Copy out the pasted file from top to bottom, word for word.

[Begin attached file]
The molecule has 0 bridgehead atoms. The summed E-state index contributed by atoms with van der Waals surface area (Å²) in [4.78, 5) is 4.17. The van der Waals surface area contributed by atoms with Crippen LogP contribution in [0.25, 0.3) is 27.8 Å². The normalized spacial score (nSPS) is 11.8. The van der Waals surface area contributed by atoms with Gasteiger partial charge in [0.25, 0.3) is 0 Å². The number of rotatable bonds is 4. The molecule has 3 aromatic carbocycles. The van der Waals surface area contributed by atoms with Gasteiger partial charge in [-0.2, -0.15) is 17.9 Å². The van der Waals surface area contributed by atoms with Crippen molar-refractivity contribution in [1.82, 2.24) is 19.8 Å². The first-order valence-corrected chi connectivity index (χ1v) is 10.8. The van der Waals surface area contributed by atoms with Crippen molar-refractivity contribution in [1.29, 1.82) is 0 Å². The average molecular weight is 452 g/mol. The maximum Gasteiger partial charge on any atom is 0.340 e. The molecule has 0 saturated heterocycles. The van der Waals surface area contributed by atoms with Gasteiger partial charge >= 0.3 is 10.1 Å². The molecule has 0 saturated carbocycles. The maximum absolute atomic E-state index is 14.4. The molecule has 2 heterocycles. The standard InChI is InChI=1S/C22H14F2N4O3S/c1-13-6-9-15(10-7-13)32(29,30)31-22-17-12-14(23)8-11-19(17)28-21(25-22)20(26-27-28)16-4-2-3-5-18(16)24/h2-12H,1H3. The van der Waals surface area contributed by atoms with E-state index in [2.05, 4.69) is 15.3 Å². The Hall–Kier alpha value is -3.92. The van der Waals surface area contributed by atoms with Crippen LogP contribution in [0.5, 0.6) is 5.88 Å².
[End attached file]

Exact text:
The molecule has 0 bridgehead atoms. The summed E-state index contributed by atoms with van der Waals surface area (Å²) in [4.78, 5) is 4.17. The van der Waals surface area contributed by atoms with Crippen LogP contribution in [0.25, 0.3) is 27.8 Å². The normalized spacial score (nSPS) is 11.8. The van der Waals surface area contributed by atoms with Gasteiger partial charge in [0.25, 0.3) is 0 Å². The number of rotatable bonds is 4. The molecule has 3 aromatic carbocycles. The van der Waals surface area contributed by atoms with Gasteiger partial charge in [-0.2, -0.15) is 17.9 Å². The van der Waals surface area contributed by atoms with Crippen molar-refractivity contribution in [1.82, 2.24) is 19.8 Å². The first-order valence-corrected chi connectivity index (χ1v) is 10.8. The van der Waals surface area contributed by atoms with Crippen molar-refractivity contribution in [1.29, 1.82) is 0 Å². The average molecular weight is 452 g/mol. The maximum Gasteiger partial charge on any atom is 0.340 e. The molecule has 0 saturated heterocycles. The van der Waals surface area contributed by atoms with Gasteiger partial charge >= 0.3 is 10.1 Å². The molecule has 0 saturated carbocycles. The maximum absolute atomic E-state index is 14.4. The molecule has 2 heterocycles. The standard InChI is InChI=1S/C22H14F2N4O3S/c1-13-6-9-15(10-7-13)32(29,30)31-22-17-12-14(23)8-11-19(17)28-21(25-22)20(26-27-28)16-4-2-3-5-18(16)24/h2-12H,1H3. The van der Waals surface area contributed by atoms with E-state index in [2.05, 4.69) is 15.3 Å². The Hall–Kier alpha value is -3.92. The van der Waals surface area contributed by atoms with Crippen LogP contribution in [0.5, 0.6) is 5.88 Å².